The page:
Beetlejuice (1988) | Quick Movie Review

beetlejuice movie poster

Michael Keaton’s been in a lot of movies where his odd idiosyncrasies seem out of place. But not here. Beetlejuice is Keaton’s most fitting and most famous role. Any other attempt to be outlandish or quirky since then has just seemed like he’s trying to channel what he did for this movie.

And it’s an amazing one. Keaton plays Beetlejuice, a bio-exorcist–basically a guy who gets hired to by other ghosts to get rid of the living people who have moved into their dwelling places since they’ve died.

In this case, it’s Adam and Barbara Maitland (Alec Baldwin and Geena Davis). They drowned after their car drove off a bridge and they’re desperately trying to get rid of the Deetz family, who have since moved into their idyllic country home and are trying to remodel it as a post-modern art piece.

Seeing the world from the ghosts’ perspective is a fun take on the supernatural sub-genre. These folks are trying to adjust to being dead, but can’t quite figure it out. They try to “haunt” the Deetzes, but are really bad at being spooky.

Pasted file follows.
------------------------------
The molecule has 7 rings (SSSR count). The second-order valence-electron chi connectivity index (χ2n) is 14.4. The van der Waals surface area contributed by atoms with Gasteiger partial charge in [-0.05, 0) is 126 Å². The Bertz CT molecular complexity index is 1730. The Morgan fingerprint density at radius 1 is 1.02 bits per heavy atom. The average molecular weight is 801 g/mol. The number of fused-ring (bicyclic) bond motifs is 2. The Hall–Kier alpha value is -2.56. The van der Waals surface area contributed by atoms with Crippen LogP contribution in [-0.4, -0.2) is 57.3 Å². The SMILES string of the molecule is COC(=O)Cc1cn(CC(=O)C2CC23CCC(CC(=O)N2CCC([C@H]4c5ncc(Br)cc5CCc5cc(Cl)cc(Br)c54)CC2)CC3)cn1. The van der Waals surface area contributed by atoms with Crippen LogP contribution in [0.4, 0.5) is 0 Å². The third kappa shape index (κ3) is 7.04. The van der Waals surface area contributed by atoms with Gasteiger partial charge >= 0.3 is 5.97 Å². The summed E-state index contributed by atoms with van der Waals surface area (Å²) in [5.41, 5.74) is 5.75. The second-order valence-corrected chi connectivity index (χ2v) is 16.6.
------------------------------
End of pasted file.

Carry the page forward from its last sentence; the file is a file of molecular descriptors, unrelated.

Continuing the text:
The film doesn’t make death taboo, nor does it make light of the circumstance either. It’s very matter-of-fact, simply giving us a cool and somewhat fresh take on ghosts and the hereafter.

The Deetzes have a teenage daughter, Lydia (Winona Ryder), who can actually see the dead. She develops a deceptively deep relationship with Adam and Barbara–who were never able to have children of their own.

The stipulations surrounding Beetlejuice’s existence in this film universe are a bit ambiguous and vague, but that’s part of director Tim Burton‘s realistic approach to building that universe. He never forces exposition–for better or worse.

Most people forget that Burton directed Pee-Wee’s Big Adventure a few years prior to Beetlejuice, since the latter is more along the lines of the style he’s known for. You could maybe say that Beetlejuice even established that style for Burton, during a time when he was trying to figure it out, himself. Even then, there is nothing like Beetlejuice and there never will be.

Twizard Rating: 100


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